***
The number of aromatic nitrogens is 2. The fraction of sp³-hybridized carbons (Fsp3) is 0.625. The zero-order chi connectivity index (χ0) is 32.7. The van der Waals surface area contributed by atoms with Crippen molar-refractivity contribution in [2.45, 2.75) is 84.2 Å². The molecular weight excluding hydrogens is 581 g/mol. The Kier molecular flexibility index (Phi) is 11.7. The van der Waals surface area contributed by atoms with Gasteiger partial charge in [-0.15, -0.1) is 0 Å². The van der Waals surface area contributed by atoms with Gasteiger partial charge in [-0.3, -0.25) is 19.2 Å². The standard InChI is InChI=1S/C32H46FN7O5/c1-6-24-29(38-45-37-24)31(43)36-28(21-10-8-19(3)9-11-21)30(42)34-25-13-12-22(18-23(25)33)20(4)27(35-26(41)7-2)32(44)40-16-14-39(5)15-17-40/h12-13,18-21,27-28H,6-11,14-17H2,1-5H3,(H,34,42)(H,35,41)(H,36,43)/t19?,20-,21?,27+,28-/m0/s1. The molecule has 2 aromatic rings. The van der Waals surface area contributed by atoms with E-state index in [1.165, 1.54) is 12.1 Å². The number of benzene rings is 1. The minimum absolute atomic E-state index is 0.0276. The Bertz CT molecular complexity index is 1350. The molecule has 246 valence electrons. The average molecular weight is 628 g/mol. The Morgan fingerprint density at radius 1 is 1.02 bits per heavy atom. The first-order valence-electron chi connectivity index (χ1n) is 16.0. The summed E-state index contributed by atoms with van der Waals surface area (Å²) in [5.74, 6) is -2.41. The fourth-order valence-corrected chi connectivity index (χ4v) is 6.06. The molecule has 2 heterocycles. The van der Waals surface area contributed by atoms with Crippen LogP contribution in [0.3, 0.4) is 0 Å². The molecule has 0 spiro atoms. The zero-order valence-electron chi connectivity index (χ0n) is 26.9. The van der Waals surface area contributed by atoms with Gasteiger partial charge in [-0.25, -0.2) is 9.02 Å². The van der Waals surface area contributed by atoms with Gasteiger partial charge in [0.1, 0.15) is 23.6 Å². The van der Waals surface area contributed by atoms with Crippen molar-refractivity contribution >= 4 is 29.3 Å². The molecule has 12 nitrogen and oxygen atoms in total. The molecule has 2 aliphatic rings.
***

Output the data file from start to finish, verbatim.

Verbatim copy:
The number of aromatic nitrogens is 2. The fraction of sp³-hybridized carbons (Fsp3) is 0.625. The zero-order chi connectivity index (χ0) is 32.7. The van der Waals surface area contributed by atoms with Crippen molar-refractivity contribution in [2.45, 2.75) is 84.2 Å². The molecular weight excluding hydrogens is 581 g/mol. The Kier molecular flexibility index (Phi) is 11.7. The van der Waals surface area contributed by atoms with Gasteiger partial charge in [-0.15, -0.1) is 0 Å². The van der Waals surface area contributed by atoms with Gasteiger partial charge in [-0.3, -0.25) is 19.2 Å². The standard InChI is InChI=1S/C32H46FN7O5/c1-6-24-29(38-45-37-24)31(43)36-28(21-10-8-19(3)9-11-21)30(42)34-25-13-12-22(18-23(25)33)20(4)27(35-26(41)7-2)32(44)40-16-14-39(5)15-17-40/h12-13,18-21,27-28H,6-11,14-17H2,1-5H3,(H,34,42)(H,35,41)(H,36,43)/t19?,20-,21?,27+,28-/m0/s1. The molecule has 2 aromatic rings. The van der Waals surface area contributed by atoms with E-state index in [1.165, 1.54) is 12.1 Å². The number of benzene rings is 1. The minimum absolute atomic E-state index is 0.0276. The Bertz CT molecular complexity index is 1350. The molecule has 246 valence electrons. The average molecular weight is 628 g/mol. The Morgan fingerprint density at radius 1 is 1.02 bits per heavy atom. The first-order valence-electron chi connectivity index (χ1n) is 16.0. The summed E-state index contributed by atoms with van der Waals surface area (Å²) in [5.74, 6) is -2.41. The fourth-order valence-corrected chi connectivity index (χ4v) is 6.06. The molecule has 2 heterocycles. The van der Waals surface area contributed by atoms with Crippen LogP contribution in [0.3, 0.4) is 0 Å². The molecule has 0 spiro atoms. The zero-order valence-electron chi connectivity index (χ0n) is 26.9. The van der Waals surface area contributed by atoms with Gasteiger partial charge in [-0.25, -0.2) is 9.02 Å². The van der Waals surface area contributed by atoms with Gasteiger partial charge in [0.1, 0.15) is 23.6 Å². The van der Waals surface area contributed by atoms with Crippen molar-refractivity contribution >= 4 is 29.3 Å². The molecule has 12 nitrogen and oxygen atoms in total. The molecule has 2 aliphatic rings.